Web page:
The 1958 Bluegrass Bowl and the 1983 Liberty Bowl share a distinction that no bowl would prefer to be on its résumé. Those two games are tied for the coldest bowl game in college football history in terms of kickoff temperature, and each marinated in 12-degree Fahrenheit weather.
The sport proceeded for nearly 40 years without replicating that frigid feat, but that record definitely had to be monitored in Fort Worth, TX on Thursday night in anticipation for the 2022 Armed Forces Bowl. However, the Armed Forces Bowl matchup between Air Force and Baylor missed the record by one single degree. When Air Force kicked off to Baylor around 6:30 p.m. local time, the official temperature stood at 13 degrees Fahrenheit. Combine those below-frozen conditions with winds murmuring at 22 miles per hour, and that creates a setting that “feels like” -8 degrees.
“It wasn’t really that bad because every day walking to class, it’s as cold as that, if not colder,” Air Force strong safety Jayden Goodwin said. “I’m kind of used to it at this point. I don’t think the other team was.”
Camera crews, videographers, and cheerleaders rotated between the warmer tunnel and the frozen field like hockey shifts, due to the unbearableness of the on-field conditions. Icicles even formed in the bells of clarinets belonging to Baylor band members, and because of the toll the temperatures took on the instruments, the band resorted to singing their stand tunes instead of playing them. The heavy gusts of south winds kept the stadium flags elongated throughout the duration of the contest. As Air Force quarterback Haaziq Daniels bluntly stated in his press conference when asked about the conditions, “It was cold.”
“My hands were freezing,” Daniels said. “All the staff did a good job of making sure we had coats on on the sideline and we had those heated seats. But it was still cold regardless. It was definitely tough.”
In the matchup between Air Force and Baylor, “cold” certainly favored one squad over the other. Air Force entered Thursday night decisively leading the country in rushing attempts and rushing yards, while ranked dead last in passing attempt and passing yards. The conditions certainly favored the ability for an option-based offense to thrive, and the Falcons took full advantage with 276 yards on 67 attempts — generating three touchdowns on the ground.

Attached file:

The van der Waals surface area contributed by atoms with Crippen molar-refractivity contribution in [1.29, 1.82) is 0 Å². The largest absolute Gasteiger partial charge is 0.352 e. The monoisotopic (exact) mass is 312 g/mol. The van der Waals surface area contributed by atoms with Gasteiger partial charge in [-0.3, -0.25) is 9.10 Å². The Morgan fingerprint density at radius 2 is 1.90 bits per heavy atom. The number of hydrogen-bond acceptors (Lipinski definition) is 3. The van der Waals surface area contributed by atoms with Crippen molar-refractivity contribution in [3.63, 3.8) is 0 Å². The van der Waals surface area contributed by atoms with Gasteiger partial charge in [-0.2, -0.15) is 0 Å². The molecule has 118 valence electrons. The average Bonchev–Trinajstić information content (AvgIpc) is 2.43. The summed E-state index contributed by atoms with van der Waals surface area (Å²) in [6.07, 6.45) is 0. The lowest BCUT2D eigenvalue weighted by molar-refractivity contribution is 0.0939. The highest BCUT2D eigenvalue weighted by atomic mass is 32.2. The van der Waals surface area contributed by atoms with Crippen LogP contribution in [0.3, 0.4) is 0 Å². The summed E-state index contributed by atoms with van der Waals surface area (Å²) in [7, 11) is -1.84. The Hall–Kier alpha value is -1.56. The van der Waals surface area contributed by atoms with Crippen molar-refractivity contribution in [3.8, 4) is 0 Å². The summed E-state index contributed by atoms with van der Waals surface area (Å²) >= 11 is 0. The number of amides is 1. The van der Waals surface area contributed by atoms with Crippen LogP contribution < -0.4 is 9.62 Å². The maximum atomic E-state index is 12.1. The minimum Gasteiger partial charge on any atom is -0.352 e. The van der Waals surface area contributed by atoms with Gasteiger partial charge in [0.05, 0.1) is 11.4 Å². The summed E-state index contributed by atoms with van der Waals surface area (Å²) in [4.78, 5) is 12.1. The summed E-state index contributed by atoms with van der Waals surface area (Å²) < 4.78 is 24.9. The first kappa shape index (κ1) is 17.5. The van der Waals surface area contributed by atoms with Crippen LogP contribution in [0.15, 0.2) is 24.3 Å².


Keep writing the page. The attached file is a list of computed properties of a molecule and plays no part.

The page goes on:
Keeping Baylor honest, the Falcons tested the air several times much to the delight of head coach Troy Calhoun and his staff. Daniels completed 4-of-7 passes for 103 yards, utilizing a favorable wind direction to deliver a 68-yard air line drive to Amari Terry in the third quarter to distance the Falcons from the Bears on the scoreboard. All four of his completions, including a 15-yard touchdown strike, traveled in accordance with the wind. And despite Baylor testing the air on nearly 50 percent of its plays, the teams were tied at 103 passing yards apiece until the Bears’ final full possession of the night.
“It was a little bit of the wind factor. I didn’t want to leave it hanging in the air too much,” Daniels said on his 68-yard completion. “There was a pass later in the game I tried to loft a little bit and I felt like the wind took it a little bit.”
Air Force’s preparation for the conditions was deeper than just its offensive philosophy. The Falcons traveled to Fort Worth with one of nine FBS defenses surrendering under 100 rushing yards per contest. By cutting off the run in the frozen setting, Air Force forced Baylor to pass repeatedly — especially due to stifling the Bears into a litany of third-and-long situations. Baylor completed just 11-of-23 passing attempts in the defeat.
“Disappointed on a whole offensively,” Baylor head coach Dave Aranda said. “I think it really starts with the run game. That’s really the identity of the offense, and really, our team. I don’t think we held up to our side of the bargain, and I could see (quarterback) Blake (Shapen) pressing and it just kind of fell apart from there. Very bad ending, and I’m disappointed in that. There’s a lot to improve on.”
Baylor only accumulated 55 rushing yards on 24 carries when excluding the Falcons’ two sacks, amounting to 2.3 yards per run. Facing undesirable distances on repeated third down opportunities, Baylor couldn’t convert a single one and finished 0-of-11 in that critical category.
“We gotta give big credit to the play-calling,” Goodwin said. “We were in the right spot a lot of times. Our effort to the ball was good as well, and we didn’t miss a lot of tackles either. There’s some talk sometimes about the amount that we’re actually on the field, but if you go 0-for-11 on third down, every time we’re on the field, we get a stop, so that’s pretty good.”
The Armed Forces Bowl held the trophy ceremony at warp speed due to the desire of all parties to exit the arctic conditions immediately. But an extended Air Force celebration ensued in the locker room, earning its signature 10th victory in an atmosphere unlike it had ever played before.
“I couldn’t feel my hands. I couldn’t feel my face. And I can’t believe we got 10 wins again,” Goodwin said.
By emerging triumphant over Baylor to improve its bowl win streak to four, Air Force can claim its third double-digit win season in a four-year span. This is the first occurrence of that accomplishment in service academy history.
“To be real, we’re not headed in a direction,” Calhoun said. “This senior class has won at least 10 games three different seasons, and it’s the only time it’s ever happened. Service academy football’s been played for collectively 300 years. Will we ever see that again? We may not. To be real about it, Jayden’s gonna tell me, ‘Coach, easy here.’ But it may be an anomaly, to be candid.”